.By Jeffery Runyan; Stage IV NHL cancer survivor, Founder of the Burkitt’s Lymphoma Society.
“Who declared you disabled?” “You’re not disabled.” These are statements that have been said in my direction several times since I was diagnosed with cancer in 2009. As the Founder of a renowned Cancer Society, I find it my duty to educate people about Cancer’s effects on an individual and when a person has a disability related to cancer.
Cancer patient’s former and present can face challenges in life and one challenge, besides possible physical limitations, possible disfigurement or possible emotional distress a cancer survivor might face is a person’s perception of an individual in remission from cancer or of an individual whom is currently going through treatment for cancer. Don’t get me wrong, some people get it, but some people simply do not out of lack of understanding, or just plain ignorance.
I’m not going to address all the issues a person with cancer might face, but I will state that some people make it through virtually unscathed, some people don’t make it through at all, some people make it through and are left with side effects, it might be one or it might be a dozen. The point is, cancer effects people differently and it greatly depends on the type of cancer, the type of treatment, the stage, age, overall health and more. In fact it can be quite complicated on how someone may or may not be affected by cancer.
What would be my brief description of the world of cancer? Cancer is the uncontrolled division of cells in any part of the body. There are different types of cancer. There are slow growing cancers, there are fast growing cancers, there are intermittent growing cancers, there are skin cancers, lymphatic cancers, bone cancer, blood cancers, there are literally dozens of types of cancers and sub-types of a cancer. There are varying side effects, treatments, stages, outcomes and challenges, but what most cancer patients have, whether they like it or not is a disability. Why do most people with cancer past or present have a disability? For one a person has a disability, because they have or have had abnormal cell growth. The American with Disabilities Act, ADA for short, describes a disability as a “person who has a physical or mental impairment that substantially limits one or more major life activities, a person who has a history or record of such an impairment, or a person who is perceived by others as having such an impairment.”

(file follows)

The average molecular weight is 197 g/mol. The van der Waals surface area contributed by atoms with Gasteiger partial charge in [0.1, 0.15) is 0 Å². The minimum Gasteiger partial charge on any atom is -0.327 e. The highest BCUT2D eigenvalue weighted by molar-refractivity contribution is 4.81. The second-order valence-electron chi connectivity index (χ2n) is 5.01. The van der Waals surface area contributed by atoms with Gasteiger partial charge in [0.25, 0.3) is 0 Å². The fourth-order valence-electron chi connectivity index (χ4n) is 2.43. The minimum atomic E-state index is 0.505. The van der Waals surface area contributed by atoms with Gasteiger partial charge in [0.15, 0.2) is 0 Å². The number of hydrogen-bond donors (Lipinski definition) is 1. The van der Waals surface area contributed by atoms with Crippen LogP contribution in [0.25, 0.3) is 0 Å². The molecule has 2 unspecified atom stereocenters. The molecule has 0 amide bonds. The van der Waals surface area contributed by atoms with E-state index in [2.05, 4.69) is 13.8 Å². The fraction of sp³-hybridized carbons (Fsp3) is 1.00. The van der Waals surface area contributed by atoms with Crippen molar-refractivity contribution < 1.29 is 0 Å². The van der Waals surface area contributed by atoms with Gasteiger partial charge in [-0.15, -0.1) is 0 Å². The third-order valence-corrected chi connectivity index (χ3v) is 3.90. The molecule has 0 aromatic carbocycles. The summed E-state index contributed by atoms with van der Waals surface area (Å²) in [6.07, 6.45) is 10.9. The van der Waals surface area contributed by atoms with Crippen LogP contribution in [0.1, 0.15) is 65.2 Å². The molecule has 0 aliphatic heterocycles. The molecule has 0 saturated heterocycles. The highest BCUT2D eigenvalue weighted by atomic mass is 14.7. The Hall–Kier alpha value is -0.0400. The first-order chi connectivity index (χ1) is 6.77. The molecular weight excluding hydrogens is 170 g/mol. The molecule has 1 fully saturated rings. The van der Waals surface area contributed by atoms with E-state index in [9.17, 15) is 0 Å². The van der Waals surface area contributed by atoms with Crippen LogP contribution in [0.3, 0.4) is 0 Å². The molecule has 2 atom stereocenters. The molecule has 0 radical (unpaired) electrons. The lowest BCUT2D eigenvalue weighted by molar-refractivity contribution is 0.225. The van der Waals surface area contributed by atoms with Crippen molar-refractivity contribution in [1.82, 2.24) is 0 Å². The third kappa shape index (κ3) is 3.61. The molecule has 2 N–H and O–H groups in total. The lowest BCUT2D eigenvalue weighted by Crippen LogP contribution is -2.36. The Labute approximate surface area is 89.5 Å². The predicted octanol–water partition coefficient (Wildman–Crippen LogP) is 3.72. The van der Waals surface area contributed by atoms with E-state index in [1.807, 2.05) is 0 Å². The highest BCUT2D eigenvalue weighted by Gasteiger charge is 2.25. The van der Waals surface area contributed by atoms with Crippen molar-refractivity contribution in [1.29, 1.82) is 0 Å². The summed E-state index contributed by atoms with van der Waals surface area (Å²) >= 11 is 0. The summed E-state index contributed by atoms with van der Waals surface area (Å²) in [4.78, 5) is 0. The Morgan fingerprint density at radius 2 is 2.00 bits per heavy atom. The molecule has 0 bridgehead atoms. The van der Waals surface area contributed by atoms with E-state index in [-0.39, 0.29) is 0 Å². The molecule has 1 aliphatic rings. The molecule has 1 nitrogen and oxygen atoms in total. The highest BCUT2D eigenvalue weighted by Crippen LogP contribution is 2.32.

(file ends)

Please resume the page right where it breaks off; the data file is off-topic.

The ADA breaks this down further in the publication titled. “Questions & Answers about Cancer in the Workplace and the Americans with Disabilities Act (ADA)”
“people who currently have cancer, or have cancer that is in remission, should easily be found to have a disability within the meaning of the first part of the ADA’s definition of disability because they are substantially limited in the major life activity of normal cell growth or would be so limited if cancer currently in remission was to recur. Similarly, individuals with a history of cancer will be covered under the second part of the definition of disability because they will have a record of an impairment that substantially limited a major life activity in the past. Finally, an individual is covered under the third (“regarded as”) prong of the definition of disability if an employer takes a prohibited action (for example, refuses to hire or terminates the individual) because of cancer or because the employer believes the individual has cancer.
You see, no one has to declare a person with such impairment past or present that meets the above definition to be disabled. They simply have a disability and the law has made that clear. These laws have been made, because people with cancer have been discriminated against, are discriminated against and face life challenges that people without cancer, that don’t have a similar disability simply do not face.
1. U.S. Department of Justice Civil Rights Division, Disability Rights Section A Guide to Disability Rights Laws July 2009
2. U.S. Equal Employment Opportunity Commission ,Questions & Answers about Cancer in the Workplace and the Americans with Disabilities Act (ADA)